The legal profession is constantly evolving as attorneys adapt to the changing needs of the clients and entities they represent. Spurred on by technology, innovation and ever-changing laws and regulations, many lawyers are now specializing in novel fields unheard of when they first graduated from law school. And, for new attorneys entering the workforce, these up-and-coming legal specialties offer promising hiring opportunities, as many now face attorney shortages. Whether it’s in private practice, at a firm, or as a corporate in-house counselor, most of these sub-specialties are here to stay. For attorneys, here are 5 of the hottest ones to consider when planning a career.
1. Healthcare Law
This field has grown exponentially ever since the Affordable Care Act (ACA) was passed, with no signs of slowing down. Healthcare private practice attorneys, and those who work for the government or corporations, are highly in-demand. Healthcare attorneys are currently needed by:
- The Federal government for Medicare fraud and ACA compliance actions
- Corporations of all sizes to ensure ACA compliance
- Universities, pharmaceutical and biotech companies
- Individual practitioners
- Insurance companies
- Healthcare consortiums
2. Intellectual Property (IP) Law
Protecting the tangible and intangible creation rights of inventors, authors, entertainers, and businesses is the job of an intellectual property (IP) attorney. The explosive growth of the Internet, blockchain technology, and digital reproduction and transmission, just to site a few examples, has fueled a growing need for IP lawyers. Many IP legal specialists then sub-specialize in certain domains, like biotechnology, international trade law, or FDA regulatory issues. Trademark, patent and copywrite IP lawyers continue to be among the most sought-after in the profession.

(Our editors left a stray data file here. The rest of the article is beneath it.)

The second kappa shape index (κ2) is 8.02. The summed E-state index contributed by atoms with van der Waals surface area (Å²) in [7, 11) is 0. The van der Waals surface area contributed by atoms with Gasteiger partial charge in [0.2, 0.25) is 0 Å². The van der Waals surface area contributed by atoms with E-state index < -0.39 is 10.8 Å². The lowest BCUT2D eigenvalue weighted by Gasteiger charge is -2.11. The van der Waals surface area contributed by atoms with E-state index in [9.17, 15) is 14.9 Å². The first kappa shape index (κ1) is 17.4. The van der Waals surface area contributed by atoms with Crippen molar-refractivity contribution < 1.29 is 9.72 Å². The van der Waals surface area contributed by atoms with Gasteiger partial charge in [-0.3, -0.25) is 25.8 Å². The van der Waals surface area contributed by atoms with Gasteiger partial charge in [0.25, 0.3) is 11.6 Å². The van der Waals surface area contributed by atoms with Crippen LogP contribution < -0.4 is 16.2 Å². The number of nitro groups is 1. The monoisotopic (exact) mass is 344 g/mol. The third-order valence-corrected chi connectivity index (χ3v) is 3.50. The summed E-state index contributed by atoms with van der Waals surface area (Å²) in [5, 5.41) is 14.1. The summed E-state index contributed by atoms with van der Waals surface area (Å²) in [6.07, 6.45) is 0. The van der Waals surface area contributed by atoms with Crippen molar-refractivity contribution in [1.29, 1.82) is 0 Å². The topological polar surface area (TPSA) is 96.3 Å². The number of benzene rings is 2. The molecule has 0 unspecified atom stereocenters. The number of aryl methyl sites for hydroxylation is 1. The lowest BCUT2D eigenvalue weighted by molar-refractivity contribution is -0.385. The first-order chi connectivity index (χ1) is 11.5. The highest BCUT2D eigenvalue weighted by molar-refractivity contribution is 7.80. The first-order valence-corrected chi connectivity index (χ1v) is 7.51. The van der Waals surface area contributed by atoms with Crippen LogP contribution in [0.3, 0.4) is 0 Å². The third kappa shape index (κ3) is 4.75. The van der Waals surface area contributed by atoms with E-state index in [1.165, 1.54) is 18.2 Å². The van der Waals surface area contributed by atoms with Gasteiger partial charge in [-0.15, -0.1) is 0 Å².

3. Labor and Employment (L&E) Law
Helping maintain a peaceful relationship between employers and their employees is what labor and employment (L&E) attorneys do. Technology, new workplace models, evolving labor laws, and wages and compensation changes all influence a L&E lawyer’s responsibilities. Labor practice areas where L&E lawyers could be asked to represent unions, employers, employees, or individual clients include:
- Government regulatory issues
- Gender, disability or age discrimination disputes
- Harassment cases
- Collective bargaining negotiations
4. Trial Law
Okay, this is not a new specialty. But good trial lawyers don’t grow on trees, and this continues to be one of the hottest practice areas in the profession. Established trial attorneys are one of the highest paid of all specialties, and many begin their careers as public interest litigators or solo practitioners. Trial law is a highly marketable sub-specialty, as gifted trial lawyers can earn a very comfortable living working in-house at a corporation, for the government, at a large firm, or on their own in private practice.
5. Data Privacy and Cybersecurity Law
We live in the Internet Age, and that’s not about to change. If you even just casually follow the news, reports about data breaches, or the personal information of a company’s customers getting hacked, are common. Many companies now have privacy policies on their websites, and hackers are always searching for a window to access confidential records. For all these reasons, data privacy and cybersecurity lawyers are a hot commodity right now, notably in healthcare, government, banking and financial sectors. Although most cybersecurity attorneys are hired by corporations, they’re also much-needed as private practitioners representing average people who fall victim to these crimes.
Better Legal Recruiters Understand Change
If your firm or company currently finds itself in need of an experienced attorney to fill a position in any of these sub-specialties, it can be difficult to locate the right candidates. Or, as a talented lawyer with a track record excelling within one of these practice areas, you may be looking to move but need assistance searching for the job opportunity you want. In either scenario, an experienced legal recruiter might be just what you need. Better legal recruiters understand changes in the profession, including sub-specialties that are currently most in-demand. They use their nationwide legal connections, resources, and technology to place viable attorney candidates into employment settings that best fit both parties’ needs. To learn more about how a legal recruiter could assist you, or to find a good legal recruiter in your area, visit: The Legal Recruiter Directory now.